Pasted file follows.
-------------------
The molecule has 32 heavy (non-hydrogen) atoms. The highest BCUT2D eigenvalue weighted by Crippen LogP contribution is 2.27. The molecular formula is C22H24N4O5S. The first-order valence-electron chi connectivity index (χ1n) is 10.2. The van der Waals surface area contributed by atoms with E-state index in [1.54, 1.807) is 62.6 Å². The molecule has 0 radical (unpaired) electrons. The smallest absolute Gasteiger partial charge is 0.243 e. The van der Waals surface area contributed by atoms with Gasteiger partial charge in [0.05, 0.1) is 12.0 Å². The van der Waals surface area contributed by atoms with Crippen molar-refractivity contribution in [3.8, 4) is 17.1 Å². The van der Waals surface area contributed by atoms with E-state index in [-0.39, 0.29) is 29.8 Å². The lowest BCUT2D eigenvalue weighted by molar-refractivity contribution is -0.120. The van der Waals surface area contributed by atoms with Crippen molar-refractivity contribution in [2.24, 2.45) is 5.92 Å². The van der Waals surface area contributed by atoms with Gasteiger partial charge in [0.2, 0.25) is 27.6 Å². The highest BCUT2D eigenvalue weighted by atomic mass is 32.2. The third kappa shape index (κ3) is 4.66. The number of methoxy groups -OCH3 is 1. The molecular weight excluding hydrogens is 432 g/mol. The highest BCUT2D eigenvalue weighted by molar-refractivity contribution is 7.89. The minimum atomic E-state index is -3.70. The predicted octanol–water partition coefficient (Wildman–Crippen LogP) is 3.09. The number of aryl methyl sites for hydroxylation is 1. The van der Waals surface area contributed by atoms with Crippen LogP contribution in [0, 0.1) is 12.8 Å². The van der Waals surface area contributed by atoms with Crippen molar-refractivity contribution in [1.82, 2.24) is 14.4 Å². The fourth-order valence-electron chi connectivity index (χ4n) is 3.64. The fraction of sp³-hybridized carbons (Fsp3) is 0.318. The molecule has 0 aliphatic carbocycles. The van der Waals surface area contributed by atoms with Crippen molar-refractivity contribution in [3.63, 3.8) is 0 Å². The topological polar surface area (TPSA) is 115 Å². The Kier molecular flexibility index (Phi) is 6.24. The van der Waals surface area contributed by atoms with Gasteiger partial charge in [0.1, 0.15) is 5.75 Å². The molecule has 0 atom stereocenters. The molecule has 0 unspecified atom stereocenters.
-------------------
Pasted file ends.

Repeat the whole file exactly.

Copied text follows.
The molecule has 32 heavy (non-hydrogen) atoms. The highest BCUT2D eigenvalue weighted by Crippen LogP contribution is 2.27. The molecular formula is C22H24N4O5S. The first-order valence-electron chi connectivity index (χ1n) is 10.2. The van der Waals surface area contributed by atoms with E-state index in [1.54, 1.807) is 62.6 Å². The molecule has 0 radical (unpaired) electrons. The smallest absolute Gasteiger partial charge is 0.243 e. The van der Waals surface area contributed by atoms with Gasteiger partial charge in [0.05, 0.1) is 12.0 Å². The van der Waals surface area contributed by atoms with Crippen molar-refractivity contribution in [3.8, 4) is 17.1 Å². The van der Waals surface area contributed by atoms with E-state index in [-0.39, 0.29) is 29.8 Å². The lowest BCUT2D eigenvalue weighted by molar-refractivity contribution is -0.120. The van der Waals surface area contributed by atoms with Crippen molar-refractivity contribution in [2.24, 2.45) is 5.92 Å². The van der Waals surface area contributed by atoms with Gasteiger partial charge in [0.2, 0.25) is 27.6 Å². The highest BCUT2D eigenvalue weighted by atomic mass is 32.2. The third kappa shape index (κ3) is 4.66. The number of methoxy groups -OCH3 is 1. The molecular weight excluding hydrogens is 432 g/mol. The highest BCUT2D eigenvalue weighted by molar-refractivity contribution is 7.89. The minimum atomic E-state index is -3.70. The predicted octanol–water partition coefficient (Wildman–Crippen LogP) is 3.09. The number of aryl methyl sites for hydroxylation is 1. The van der Waals surface area contributed by atoms with Crippen LogP contribution in [0, 0.1) is 12.8 Å². The van der Waals surface area contributed by atoms with Crippen molar-refractivity contribution in [1.82, 2.24) is 14.4 Å². The fourth-order valence-electron chi connectivity index (χ4n) is 3.64. The fraction of sp³-hybridized carbons (Fsp3) is 0.318. The molecule has 0 aliphatic carbocycles. The van der Waals surface area contributed by atoms with Crippen molar-refractivity contribution in [3.63, 3.8) is 0 Å². The topological polar surface area (TPSA) is 115 Å². The Kier molecular flexibility index (Phi) is 6.24. The van der Waals surface area contributed by atoms with Gasteiger partial charge in [0.1, 0.15) is 5.75 Å². The molecule has 0 atom stereocenters. The molecule has 0 unspecified atom stereocenters.